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New Delicately Embroidered Leaves Explore Our Complex Relationship with Nature

Artist Hillary Fayle fuses delicate plant life with elegant embroidery to explore our connection with the physical world. Using green leaves, dried petals, and seed pods, she die-cuts intricate patterns and sews designs into them. “By combining these organic objects with the rich traditions of needlecraft,” she writes in her artist statement, “I bind nature and the human touch.” Citing that both parties display opposing characteristics of tenderness and ruthlessness, her intricate stitching is symbolic of our complex and fragile relationship with planet Earth.

Many of Fayle's embroidered designs have a cyclical element to them. She uses looped thread to attach individual pieces, and she also creates small rounded motifs that span part of their forms. This decision is intimately tied to the artist's inner self. “The way I think about and make art mirrors the way I think about my life and how I walk through the world,” she explains. “It's about seeing things and considering their connection to you, their potential futures and possible pasts. Invisible narratives are woven into and around each piece, each interaction.” Thread is a vessel to describe what is often left unsaid.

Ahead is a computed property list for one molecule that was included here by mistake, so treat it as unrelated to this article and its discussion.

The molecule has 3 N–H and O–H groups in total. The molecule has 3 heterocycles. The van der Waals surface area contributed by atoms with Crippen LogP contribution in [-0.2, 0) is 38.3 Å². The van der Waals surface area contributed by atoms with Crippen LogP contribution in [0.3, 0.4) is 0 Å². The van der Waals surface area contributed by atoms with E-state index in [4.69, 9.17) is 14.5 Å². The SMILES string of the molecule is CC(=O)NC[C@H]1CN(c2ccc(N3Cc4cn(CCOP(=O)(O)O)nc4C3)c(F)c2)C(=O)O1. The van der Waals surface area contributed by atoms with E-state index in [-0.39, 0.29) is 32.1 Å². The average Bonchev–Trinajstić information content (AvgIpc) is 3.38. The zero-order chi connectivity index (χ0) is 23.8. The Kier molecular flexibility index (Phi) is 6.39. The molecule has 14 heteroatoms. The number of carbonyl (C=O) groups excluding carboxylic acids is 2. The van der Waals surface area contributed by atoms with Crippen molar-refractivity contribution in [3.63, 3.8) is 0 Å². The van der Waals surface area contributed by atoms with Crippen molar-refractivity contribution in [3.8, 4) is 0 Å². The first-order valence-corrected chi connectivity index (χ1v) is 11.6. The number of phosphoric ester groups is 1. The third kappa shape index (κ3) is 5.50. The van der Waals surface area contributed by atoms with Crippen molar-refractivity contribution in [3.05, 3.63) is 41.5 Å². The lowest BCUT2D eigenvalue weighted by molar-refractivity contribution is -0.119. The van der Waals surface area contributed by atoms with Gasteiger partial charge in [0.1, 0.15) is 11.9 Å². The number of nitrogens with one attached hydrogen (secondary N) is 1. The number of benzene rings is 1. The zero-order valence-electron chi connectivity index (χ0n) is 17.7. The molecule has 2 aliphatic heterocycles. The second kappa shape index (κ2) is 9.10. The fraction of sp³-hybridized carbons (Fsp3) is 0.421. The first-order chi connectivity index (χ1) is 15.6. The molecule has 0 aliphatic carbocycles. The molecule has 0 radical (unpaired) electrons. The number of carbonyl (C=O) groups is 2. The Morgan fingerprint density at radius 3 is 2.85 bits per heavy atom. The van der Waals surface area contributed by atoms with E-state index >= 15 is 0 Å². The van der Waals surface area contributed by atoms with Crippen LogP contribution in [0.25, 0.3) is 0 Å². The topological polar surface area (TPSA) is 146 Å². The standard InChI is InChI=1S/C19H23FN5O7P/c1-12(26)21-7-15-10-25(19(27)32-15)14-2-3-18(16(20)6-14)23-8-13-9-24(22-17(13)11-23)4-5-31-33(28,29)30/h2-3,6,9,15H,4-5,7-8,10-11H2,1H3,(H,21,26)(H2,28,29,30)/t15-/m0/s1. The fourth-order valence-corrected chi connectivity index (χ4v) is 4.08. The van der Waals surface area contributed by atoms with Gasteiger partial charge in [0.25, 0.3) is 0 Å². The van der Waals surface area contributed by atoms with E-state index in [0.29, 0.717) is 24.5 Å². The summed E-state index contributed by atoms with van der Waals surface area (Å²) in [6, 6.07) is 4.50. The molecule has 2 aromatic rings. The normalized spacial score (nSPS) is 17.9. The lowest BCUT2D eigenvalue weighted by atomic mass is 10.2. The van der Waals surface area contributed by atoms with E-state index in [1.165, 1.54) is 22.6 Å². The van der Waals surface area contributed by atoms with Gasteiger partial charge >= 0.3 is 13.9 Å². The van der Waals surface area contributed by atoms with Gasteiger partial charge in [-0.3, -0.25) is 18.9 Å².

Hillary Fayle: WebsiteInstagram
via [Colossal]

Sara Barnes

Sara Barnes is a Staff Editor at My Modern Met and Manager of My Modern Met Store. As an illustrator and writer living in Seattle, she chronicles illustration, embroidery, and beyond through her blog Brown Paper Bag and Instagram @brwnpaperbag. She wrote a book about embroidery artist Sarah K. Benning titled 'Embroidered Life' that was published by Chronicle Books in 2019. Sara is a graduate of the Maryland Institute College of Art. She earned her BFA in Illustration in 2008 and MFA in Illustration Practice in 2013.

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